engage in conversations of hope, and lead studies of God’s Word with tired, brokenhearted people who have risked everything for freedom and a future. They have distributed hundreds of copies of the New Testament and the whole Bible to the refugees who pass through the Christmas Island centres before they are sent to other places to be processed. The opportunity to live the good news of Jesus is unique. Some days it is full of joy – other days it is emotionally draining. Christmas Island administrator Jon Stanhope said about 100 refugees are arriving on Christmas Island each day.

12 in conversation AUGUST 2013

Still inspiring at 76 years I’ve seen so many children come to the Lord. I get off the plane when I go back to Africa and I feel like I’m home. In ten years we saw hundreds of children saved. When I go back to visit I see them now as Pastors and Sunday School teachers, husbands and wives influencing their children. I’ve even had the privilege of leading their kids to Jesus in these later years. What have you been learning about God recently? He’s so interested and concerned about the minute details of life – whether it be wisdom, to know how to relate to a neighbour, or giving me courage to ask for help to fix my gas heater. He cares. What have you been learning about yourself recently? I still need patience – with myself and with others. I prayed recently, “Lord I need patience and I need it now!” What makes you smile about God? Everything! He loves me. He gave me Jesus. Living with Him is a great big adventure and the best is yet to be – it can’t be better than that. He says to me, you want and need peace. I’ve experienced it all over the world – God’s peace. When I first went to PNG my Dad gave me a word in Greek and it translated as peace but it means ‘untroubled’. I’ve seen trouble – armed robbers in Malawi just through the bathroom door. But even in that, to hold onto God’s promise of peace, to be untroubled – God is so good.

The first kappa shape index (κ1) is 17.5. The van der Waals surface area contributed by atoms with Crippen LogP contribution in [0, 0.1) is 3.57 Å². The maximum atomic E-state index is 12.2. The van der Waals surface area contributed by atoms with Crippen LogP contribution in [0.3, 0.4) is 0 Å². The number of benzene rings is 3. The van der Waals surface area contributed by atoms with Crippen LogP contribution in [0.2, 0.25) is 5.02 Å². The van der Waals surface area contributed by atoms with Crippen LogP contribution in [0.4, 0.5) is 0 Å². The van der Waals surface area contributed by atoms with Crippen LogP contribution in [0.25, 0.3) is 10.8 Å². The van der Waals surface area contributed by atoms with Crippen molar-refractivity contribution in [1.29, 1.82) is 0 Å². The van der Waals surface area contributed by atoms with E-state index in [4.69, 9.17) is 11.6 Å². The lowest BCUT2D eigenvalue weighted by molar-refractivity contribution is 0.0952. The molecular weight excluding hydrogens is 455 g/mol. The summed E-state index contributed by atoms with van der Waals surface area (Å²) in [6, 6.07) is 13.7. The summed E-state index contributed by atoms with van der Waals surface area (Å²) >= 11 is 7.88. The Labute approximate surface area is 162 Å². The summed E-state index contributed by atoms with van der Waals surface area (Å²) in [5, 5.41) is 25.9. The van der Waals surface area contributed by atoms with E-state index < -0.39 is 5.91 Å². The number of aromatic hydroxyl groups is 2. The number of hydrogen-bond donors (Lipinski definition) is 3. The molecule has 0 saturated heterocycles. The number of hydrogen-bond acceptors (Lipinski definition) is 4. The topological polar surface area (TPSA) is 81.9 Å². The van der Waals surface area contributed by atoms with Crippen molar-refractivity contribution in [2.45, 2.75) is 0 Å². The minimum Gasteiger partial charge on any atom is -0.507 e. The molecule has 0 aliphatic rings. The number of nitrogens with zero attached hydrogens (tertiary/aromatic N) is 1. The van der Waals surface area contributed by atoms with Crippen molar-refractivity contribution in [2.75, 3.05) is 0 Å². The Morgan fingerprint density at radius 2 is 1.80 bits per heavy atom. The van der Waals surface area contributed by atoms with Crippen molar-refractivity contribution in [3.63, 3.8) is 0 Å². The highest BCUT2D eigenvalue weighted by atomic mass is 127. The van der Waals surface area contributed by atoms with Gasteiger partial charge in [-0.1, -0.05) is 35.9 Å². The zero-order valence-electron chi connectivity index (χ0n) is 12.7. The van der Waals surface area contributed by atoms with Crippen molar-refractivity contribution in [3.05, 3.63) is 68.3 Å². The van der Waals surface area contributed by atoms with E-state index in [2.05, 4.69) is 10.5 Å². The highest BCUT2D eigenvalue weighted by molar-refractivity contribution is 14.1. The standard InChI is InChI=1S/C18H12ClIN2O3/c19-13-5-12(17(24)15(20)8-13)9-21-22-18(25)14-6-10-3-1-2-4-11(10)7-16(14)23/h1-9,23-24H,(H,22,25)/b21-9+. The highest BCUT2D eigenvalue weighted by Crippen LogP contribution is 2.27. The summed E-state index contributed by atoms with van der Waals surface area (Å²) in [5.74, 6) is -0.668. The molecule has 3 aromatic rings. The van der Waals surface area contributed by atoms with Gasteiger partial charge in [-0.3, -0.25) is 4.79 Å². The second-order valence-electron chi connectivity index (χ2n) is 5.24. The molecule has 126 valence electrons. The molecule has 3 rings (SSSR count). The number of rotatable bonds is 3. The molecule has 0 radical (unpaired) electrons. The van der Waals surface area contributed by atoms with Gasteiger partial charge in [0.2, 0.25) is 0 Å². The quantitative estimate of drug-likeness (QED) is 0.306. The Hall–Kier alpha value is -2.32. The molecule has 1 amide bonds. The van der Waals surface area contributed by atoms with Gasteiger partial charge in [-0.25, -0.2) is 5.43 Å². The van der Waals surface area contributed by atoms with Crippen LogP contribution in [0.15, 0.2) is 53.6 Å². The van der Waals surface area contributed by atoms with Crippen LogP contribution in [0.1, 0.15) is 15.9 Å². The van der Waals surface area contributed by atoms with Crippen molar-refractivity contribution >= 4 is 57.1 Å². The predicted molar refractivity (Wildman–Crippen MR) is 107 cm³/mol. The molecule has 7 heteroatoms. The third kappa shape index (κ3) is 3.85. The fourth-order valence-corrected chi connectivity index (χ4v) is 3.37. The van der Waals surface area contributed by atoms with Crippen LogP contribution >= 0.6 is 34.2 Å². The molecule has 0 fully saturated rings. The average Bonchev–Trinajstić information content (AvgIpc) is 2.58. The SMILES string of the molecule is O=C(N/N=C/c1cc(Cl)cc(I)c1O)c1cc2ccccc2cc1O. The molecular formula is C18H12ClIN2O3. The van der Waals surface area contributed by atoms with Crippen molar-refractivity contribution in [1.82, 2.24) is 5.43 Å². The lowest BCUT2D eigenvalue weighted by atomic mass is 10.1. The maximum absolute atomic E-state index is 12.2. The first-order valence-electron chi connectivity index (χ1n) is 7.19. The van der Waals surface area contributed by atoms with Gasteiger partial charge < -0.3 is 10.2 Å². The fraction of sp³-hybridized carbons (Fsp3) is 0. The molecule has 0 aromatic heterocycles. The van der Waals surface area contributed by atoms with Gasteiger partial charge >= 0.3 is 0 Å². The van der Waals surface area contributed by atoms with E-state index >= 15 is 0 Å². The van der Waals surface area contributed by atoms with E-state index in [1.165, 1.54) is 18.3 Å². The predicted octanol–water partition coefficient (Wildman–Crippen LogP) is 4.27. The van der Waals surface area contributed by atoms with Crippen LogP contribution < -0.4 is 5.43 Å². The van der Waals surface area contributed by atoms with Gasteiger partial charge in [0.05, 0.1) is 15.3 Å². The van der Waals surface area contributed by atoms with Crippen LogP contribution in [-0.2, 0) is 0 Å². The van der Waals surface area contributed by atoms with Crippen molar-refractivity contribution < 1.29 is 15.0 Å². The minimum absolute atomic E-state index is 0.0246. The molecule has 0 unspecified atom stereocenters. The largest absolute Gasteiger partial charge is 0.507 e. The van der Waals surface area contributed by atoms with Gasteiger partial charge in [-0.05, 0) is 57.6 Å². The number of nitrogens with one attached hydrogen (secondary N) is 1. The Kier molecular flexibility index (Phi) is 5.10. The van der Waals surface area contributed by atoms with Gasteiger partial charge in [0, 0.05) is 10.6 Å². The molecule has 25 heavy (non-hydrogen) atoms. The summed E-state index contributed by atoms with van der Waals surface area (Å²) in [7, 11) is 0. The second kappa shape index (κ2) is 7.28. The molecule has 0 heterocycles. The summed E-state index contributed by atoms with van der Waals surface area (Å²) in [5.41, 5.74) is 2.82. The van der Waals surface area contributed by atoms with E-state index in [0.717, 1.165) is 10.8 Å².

Inspirational Gwendy Ridden can’t see retirement in her future. She’s full of energy, courage and future plans at 76 years old. Where have you worked around the world? I’ve worked in Papua New Guinea doing village medical work and Bible teaching, India doing literacy and medical work, Zambia doing medical work, Zimbabwe doing child evangelism, Malawi working with children and training children’s workers, and for a brief time at Newman in the Pilbara. I Went to Papua New Guinea when I was 25 years old. All of the overseas work has been with Global Interaction. What have you been doing? Village work is my passion, I love being with people in their homes. I’ve been able to visit Africa every couple of years for the last decade to help with children’s work. Last year a group of us were invited to go back to the area where I worked from 1963 to 1968 – it’s now Bangladesh. We were treated like honoured guests.